Research shows buyers pay more for precisely priced homes
Got a house to sell but worry about standing out from the competition?
Consider this: A research team at Cornell University has found that people will pay more for a house if its listing price does not end in a bunch of zeros.
In other words, the researchers say, you might make more money if you price your house at $325,425 rather than $326,000.
“It’s a psychological bias,” said Manoj Thomas, an assistant professor of marketing at Cornell’s Samuel Curtis Johnson Graduate School of Management. “A bias in judgment.”
The study concluded that because people are used to precise numbers for items that don’t cost much and to round numbers for large amounts, consumers generally and home buyers specifically tend to perceive that a price is smaller if there are digits at the end instead of zeros.
“It does seem ridiculous,” Thomas said. “But when you see a price, your response is not always based on deliberative reasoning.”
Thomas said the results were confirmed in lab tests with 134 graduate students and by examining 27,000 real estate transactions in two markets ” South Florida and Long Island, N.Y. ” where most list prices had three ending zeros. (The researchers didn’t consider prices ending in nine because of a separate consumer bias regarding those numbers.)
In South Florida, having at least one zero at the end of the list price lowered the final sale price by about 0.72 percent compared with houses listed at a similar price; having three zeros lowered it by 0.73 percent. In Long Island, the impact was smaller.
What’s that mean in terms of cash? According to the authors, if there is one house with a list price of $485,000 and another with a list price of $484,700, “Our results suggest that the house with the more precise list price will sell for about $1,380 more” than the house with the three zeros at the end.
The Cornell study, published in September, got some buzz when its findings appeared in the January-February issue of the Atlantic. But the online brokerage Redfin looked at 30,000 home sales in Seattle last March and found that homes with an asking price ending in $500, such as $391,500, “had the highest sales-price-to-asking-price ratio.”
The company’s Web site touted the Cornell research and now urges home sellers to price homes at the $500 mark. “This consistently is our advice now,” said Catherine Jardine, one of Redfin’s regional marketing managers.
Redfin also urges clients to price “just under the major price points” used by Web sites to get the most viewers. Many real estate Web sites list homes in ranges, divided by $25,000, $50,000 and $100,000 limits, Jardine said, “so you want to come in just under those, and end in $500.”
Paul Bishop, senior economist for the National Association of Realtors, said he isn’t familiar with the price studies or a connection between precise list prices and higher sales prices. But he’s not knocking the ideas, either. “It sounds like they’re tapping into some kind of behavioral pattern,” Bishop said. “Maybe that kind of pricing grabs people’s attention to begin with.”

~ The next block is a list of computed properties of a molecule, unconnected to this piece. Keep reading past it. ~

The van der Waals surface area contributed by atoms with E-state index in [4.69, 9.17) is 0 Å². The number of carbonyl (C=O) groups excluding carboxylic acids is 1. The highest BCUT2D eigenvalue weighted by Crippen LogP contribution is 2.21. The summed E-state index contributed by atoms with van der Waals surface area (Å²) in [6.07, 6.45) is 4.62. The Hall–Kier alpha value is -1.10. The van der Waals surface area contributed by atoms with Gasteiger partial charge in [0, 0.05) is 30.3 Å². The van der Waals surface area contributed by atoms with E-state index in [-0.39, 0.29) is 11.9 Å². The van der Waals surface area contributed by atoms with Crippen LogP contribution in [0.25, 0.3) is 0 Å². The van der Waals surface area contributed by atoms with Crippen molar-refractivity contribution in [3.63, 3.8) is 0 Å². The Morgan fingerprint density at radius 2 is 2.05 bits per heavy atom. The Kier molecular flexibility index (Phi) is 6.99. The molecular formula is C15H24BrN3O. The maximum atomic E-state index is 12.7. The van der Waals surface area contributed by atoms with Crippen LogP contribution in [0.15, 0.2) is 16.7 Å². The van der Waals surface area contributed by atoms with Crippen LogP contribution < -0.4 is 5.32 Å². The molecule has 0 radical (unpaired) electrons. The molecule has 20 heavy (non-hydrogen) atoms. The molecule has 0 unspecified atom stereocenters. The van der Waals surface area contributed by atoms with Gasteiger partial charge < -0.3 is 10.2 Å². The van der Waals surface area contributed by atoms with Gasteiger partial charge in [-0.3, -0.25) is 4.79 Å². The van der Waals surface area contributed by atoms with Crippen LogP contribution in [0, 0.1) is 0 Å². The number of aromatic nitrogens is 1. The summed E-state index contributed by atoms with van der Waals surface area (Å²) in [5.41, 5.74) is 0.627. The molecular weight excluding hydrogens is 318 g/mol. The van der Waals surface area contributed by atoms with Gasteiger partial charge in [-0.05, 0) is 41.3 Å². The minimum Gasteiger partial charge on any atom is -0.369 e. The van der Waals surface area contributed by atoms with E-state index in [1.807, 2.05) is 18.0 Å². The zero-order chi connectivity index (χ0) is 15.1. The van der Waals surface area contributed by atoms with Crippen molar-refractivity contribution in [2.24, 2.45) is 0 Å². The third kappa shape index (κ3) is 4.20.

He added a caveat: “My sense is that for the average home seller, there’s probably more-significant things they can do to sell their houses than this.” He said other factors include how the house is presented for sale and marketed and how its value compares with others in the neighborhood.
Creig Northrop, a Long & Foster agent with offices around the Washington region, doesn’t buy the Cornell theory. He said precise numbers may work “for Wal-Mart and car dealerships,” but he’s sticking with round numbers.
Robert White said he took Redfin’s pricing advice when he listed his two-bedroom, two-bath townhouse in Arlington, Va. “I was going to list it at $425,000, but by knocking it down to $424,500,” the house ended up in a category that would seem more affordable to more people by falling into the lower Web listing range, the first-time seller said.
White’s house went on the market in early January and drew a bid eight days later; he signed a contract two days later. He said he followed Redfin’s advice on the $500 price point because “I think every little bit helps in this market. … I don’t think it’s what sold the house, but I think it’s worth a shot.”
The Cornell paper says its results “have important substantive implications for buyers and sellers.”
“Buyers (and their agents) should be more cautious in their price magnitude judgments in light of our results. Sellers (and their agents) can strategically ‘precise up’ their prices, i.e., choose a higher precise price rather than a lower round price.”
However, the researchers note, “if some sellers are smart enough to figure this out, it should be a matter of time before others do, too.”
– – –
The full Cornell report is at papers.ssrn.com/sol3/papers.cfm?abstract(underline)id1011232.
Support Local Journalism
Support Local Journalism
Readers around the Lake Tahoe Basin and beyond make the Tahoe Tribune's work possible. Your financial contribution supports our efforts to deliver quality, locally relevant journalism.
Now more than ever, your support is critical to help us keep our community informed about the evolving coronavirus pandemic and the impact it is having locally. Every contribution, however large or small, will make a difference.
Your donation will help us continue to cover COVID-19 and our other vital local news.
Start a dialogue, stay on topic and be civil.
If you don't follow the rules, your comment may be deleted.
User Legend: Moderator Trusted User
INCLINE VILLAGE, Nev. — Incline Village General Improvement District Trustee Kendra Wong gave an emotional statement in defense of district staff during Wednesday’s board meeting.